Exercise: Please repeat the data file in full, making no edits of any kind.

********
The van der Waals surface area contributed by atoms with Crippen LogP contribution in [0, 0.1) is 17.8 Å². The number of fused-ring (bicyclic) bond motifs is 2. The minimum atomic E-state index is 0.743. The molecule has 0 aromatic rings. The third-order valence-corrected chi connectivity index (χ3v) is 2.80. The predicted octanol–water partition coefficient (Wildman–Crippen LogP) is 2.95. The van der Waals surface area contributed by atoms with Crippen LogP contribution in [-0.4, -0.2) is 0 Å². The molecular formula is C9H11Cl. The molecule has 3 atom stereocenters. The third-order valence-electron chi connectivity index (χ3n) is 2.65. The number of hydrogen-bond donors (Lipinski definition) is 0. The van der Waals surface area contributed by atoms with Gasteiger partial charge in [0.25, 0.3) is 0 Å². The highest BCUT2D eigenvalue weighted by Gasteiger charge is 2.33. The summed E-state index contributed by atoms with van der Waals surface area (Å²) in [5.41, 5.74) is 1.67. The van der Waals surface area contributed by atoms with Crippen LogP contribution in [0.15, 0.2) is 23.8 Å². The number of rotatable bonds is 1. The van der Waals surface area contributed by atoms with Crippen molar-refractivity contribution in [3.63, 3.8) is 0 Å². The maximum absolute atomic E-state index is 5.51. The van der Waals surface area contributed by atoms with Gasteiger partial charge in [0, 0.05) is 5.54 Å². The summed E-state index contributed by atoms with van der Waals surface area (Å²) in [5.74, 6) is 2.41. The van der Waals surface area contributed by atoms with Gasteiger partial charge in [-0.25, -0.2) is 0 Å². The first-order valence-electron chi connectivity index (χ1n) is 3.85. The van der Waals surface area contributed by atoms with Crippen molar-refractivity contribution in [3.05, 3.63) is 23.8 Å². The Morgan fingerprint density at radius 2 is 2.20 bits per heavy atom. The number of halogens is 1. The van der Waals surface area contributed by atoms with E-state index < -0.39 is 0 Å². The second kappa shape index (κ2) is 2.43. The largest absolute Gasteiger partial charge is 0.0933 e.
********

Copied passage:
The van der Waals surface area contributed by atoms with Crippen LogP contribution in [0, 0.1) is 17.8 Å². The number of fused-ring (bicyclic) bond motifs is 2. The minimum atomic E-state index is 0.743. The molecule has 0 aromatic rings. The third-order valence-corrected chi connectivity index (χ3v) is 2.80. The predicted octanol–water partition coefficient (Wildman–Crippen LogP) is 2.95. The van der Waals surface area contributed by atoms with Crippen LogP contribution in [-0.4, -0.2) is 0 Å². The molecular formula is C9H11Cl. The molecule has 3 atom stereocenters. The third-order valence-electron chi connectivity index (χ3n) is 2.65. The number of hydrogen-bond donors (Lipinski definition) is 0. The van der Waals surface area contributed by atoms with Gasteiger partial charge in [0.25, 0.3) is 0 Å². The highest BCUT2D eigenvalue weighted by Gasteiger charge is 2.33. The summed E-state index contributed by atoms with van der Waals surface area (Å²) in [5.41, 5.74) is 1.67. The van der Waals surface area contributed by atoms with Crippen LogP contribution in [0.15, 0.2) is 23.8 Å². The number of rotatable bonds is 1. The van der Waals surface area contributed by atoms with Crippen molar-refractivity contribution in [3.63, 3.8) is 0 Å². The maximum absolute atomic E-state index is 5.51. The van der Waals surface area contributed by atoms with Gasteiger partial charge in [0, 0.05) is 5.54 Å². The summed E-state index contributed by atoms with van der Waals surface area (Å²) in [5.74, 6) is 2.41. The van der Waals surface area contributed by atoms with Gasteiger partial charge in [-0.25, -0.2) is 0 Å². The first-order valence-electron chi connectivity index (χ1n) is 3.85. The van der Waals surface area contributed by atoms with Crippen molar-refractivity contribution in [3.05, 3.63) is 23.8 Å². The Morgan fingerprint density at radius 2 is 2.20 bits per heavy atom. The number of halogens is 1. The van der Waals surface area contributed by atoms with E-state index < -0.39 is 0 Å². The second kappa shape index (κ2) is 2.43. The largest absolute Gasteiger partial charge is 0.0933 e.